Online gambling legal environment in the United Kingdom (U.K.) is fast changing. Recently, the U.K. Gaming (Licensing and Advertising) Bill Passed the Third Reading in the House of Commons. The Gambling (Licensing and Advertising) Bill of United Kingdom 2013 (PDF) is an attempt on the part of U.K. to streamline online and remote gambling in UK. It is accompanied with the Pre Legislative Scrutiny Of The Draft Gambling (Licensing And Advertising) Bill Sixth Report of Session 2012–13 Volume I (PDF) and Pre Legislative Scrutiny Of The Draft Gambling (Licensing And Advertising) Bill Sixth Report of Session 2012–13 Volume II (PDF). UK MPs have debated remaining stages of the Gambling (Licensing and Advertising) Bill 2013- Third Reading Dated 26 November 2013 (PDF).
In a related development, the British government’s attempts to help protect users against illegal online casinos has been slowed down after Internet service providers (ISPs) in the country denied requests to insert “warning pages” on gambling sites that are unlicensed in the U.K. The warning pages would act to alert users to the unlicensed nature of the site they are accessing, much as warnings are enforced on sites with pornographic content which advise users of illicit images.
To give effect to their intention, the Gambling Commission that regulates commercial gambling in the U.K. met with ISPs like BT and TalkTalk hoping that the ISPs would agree to the so-called “splash pages”. However, the ISPs refused to cooperate and have insisted on a court order or primary legislation to enact the move before they will take any action.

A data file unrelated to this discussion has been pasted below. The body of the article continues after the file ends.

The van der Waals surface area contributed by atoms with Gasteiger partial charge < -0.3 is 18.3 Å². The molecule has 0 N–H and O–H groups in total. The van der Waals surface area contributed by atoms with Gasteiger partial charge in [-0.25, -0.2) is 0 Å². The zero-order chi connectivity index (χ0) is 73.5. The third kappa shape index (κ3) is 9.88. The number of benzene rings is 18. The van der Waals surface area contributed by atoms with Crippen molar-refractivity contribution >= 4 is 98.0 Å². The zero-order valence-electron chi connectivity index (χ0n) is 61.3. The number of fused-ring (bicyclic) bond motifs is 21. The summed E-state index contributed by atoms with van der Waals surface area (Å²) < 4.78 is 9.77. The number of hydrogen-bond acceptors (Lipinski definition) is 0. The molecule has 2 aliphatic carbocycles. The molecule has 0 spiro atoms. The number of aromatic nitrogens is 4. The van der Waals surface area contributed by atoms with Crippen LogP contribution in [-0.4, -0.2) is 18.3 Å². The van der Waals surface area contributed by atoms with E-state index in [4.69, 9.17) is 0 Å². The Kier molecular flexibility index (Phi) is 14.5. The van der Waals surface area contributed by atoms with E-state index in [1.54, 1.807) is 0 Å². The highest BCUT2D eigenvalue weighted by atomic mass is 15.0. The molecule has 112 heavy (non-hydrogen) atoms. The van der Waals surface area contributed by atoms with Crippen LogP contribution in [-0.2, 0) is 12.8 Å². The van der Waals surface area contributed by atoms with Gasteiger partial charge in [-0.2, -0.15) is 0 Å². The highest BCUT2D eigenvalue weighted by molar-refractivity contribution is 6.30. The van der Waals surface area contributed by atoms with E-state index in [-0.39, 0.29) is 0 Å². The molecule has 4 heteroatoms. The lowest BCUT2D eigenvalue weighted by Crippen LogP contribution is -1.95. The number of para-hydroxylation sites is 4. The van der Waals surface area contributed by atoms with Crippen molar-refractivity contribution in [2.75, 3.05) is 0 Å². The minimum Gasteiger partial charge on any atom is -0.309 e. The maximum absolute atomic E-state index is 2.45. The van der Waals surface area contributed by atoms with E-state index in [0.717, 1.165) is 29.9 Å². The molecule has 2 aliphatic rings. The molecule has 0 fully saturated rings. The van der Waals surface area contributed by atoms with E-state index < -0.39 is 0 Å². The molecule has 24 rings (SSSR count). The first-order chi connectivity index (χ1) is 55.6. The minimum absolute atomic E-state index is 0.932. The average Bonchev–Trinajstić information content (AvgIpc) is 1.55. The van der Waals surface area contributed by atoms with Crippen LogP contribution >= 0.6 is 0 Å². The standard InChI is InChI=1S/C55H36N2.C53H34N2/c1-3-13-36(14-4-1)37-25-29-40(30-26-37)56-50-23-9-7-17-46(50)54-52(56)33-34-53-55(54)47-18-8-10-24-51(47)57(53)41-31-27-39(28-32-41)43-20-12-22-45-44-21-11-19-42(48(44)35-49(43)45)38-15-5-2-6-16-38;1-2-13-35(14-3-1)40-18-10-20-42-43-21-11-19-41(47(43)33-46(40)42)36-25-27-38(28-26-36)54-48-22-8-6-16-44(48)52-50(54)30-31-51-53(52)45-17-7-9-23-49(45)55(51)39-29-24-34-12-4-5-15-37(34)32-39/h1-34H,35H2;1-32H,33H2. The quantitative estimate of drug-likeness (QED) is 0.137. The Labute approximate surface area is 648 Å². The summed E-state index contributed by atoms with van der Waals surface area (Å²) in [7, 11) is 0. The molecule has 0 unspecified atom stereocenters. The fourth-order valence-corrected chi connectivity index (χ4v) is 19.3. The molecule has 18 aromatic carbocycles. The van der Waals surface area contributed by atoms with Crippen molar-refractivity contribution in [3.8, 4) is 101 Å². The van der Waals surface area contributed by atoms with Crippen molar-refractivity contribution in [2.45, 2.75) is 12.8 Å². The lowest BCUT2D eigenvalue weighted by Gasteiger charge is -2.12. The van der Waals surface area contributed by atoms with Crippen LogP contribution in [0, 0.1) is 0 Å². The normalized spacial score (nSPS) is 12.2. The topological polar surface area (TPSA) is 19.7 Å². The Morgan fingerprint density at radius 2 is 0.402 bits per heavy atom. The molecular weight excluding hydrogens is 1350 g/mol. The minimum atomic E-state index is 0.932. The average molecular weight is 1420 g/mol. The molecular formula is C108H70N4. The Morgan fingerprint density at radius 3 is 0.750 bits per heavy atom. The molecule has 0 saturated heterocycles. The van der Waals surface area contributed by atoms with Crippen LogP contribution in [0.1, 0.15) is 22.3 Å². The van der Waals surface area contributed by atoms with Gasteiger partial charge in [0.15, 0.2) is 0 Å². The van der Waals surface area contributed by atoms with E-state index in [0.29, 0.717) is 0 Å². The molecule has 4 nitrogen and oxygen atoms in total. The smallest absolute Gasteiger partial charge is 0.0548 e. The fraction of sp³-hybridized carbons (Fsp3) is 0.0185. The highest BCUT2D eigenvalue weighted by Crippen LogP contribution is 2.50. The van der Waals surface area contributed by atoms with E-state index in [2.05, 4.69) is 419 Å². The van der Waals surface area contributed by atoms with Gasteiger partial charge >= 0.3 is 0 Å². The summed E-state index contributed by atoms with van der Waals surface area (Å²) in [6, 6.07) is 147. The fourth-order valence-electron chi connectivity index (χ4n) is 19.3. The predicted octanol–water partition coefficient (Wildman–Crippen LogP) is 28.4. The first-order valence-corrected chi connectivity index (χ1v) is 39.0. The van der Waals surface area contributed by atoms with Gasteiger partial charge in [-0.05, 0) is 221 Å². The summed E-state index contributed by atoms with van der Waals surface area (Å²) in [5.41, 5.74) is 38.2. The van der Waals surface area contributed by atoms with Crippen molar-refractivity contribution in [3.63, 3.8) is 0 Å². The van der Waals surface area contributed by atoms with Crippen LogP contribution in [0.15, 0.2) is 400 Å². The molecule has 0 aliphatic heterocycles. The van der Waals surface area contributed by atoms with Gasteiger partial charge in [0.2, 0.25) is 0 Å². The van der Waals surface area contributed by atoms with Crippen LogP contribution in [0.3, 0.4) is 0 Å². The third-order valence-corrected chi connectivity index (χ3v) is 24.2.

Those close to the talks between the different bodies have stated that the government’s request which was put forward to the Internet service providers illustrates that the Gambling Commission is having difficulty clamping down on unlicensed and offshore gambling websites. This is natural as well as due to conflict of laws in online gambling field.
While the Commission may have jurisdiction over commercial gambling within the UK, they have no authority over sites being operated overseas which can be accessed by UK punters, and can therefore offer little protection to residents in Britain.
The Commission’s scramble for help from the broadband suppliers comes after new legislation which will see tax and licensing dependent on where the customer lives, rather than where the operators are located, which many licensed operators believe will go unenforced due to an inability to regulate unlicensed operators.
The stumbling blocks that the Commission is tripping over just adds further evidence to the difficulty faced by governments when trying to regulate the Internet, as local laws and regulations are frequently unenforceable in relation to offshore companies, which also realise they can often get away with noncompliance.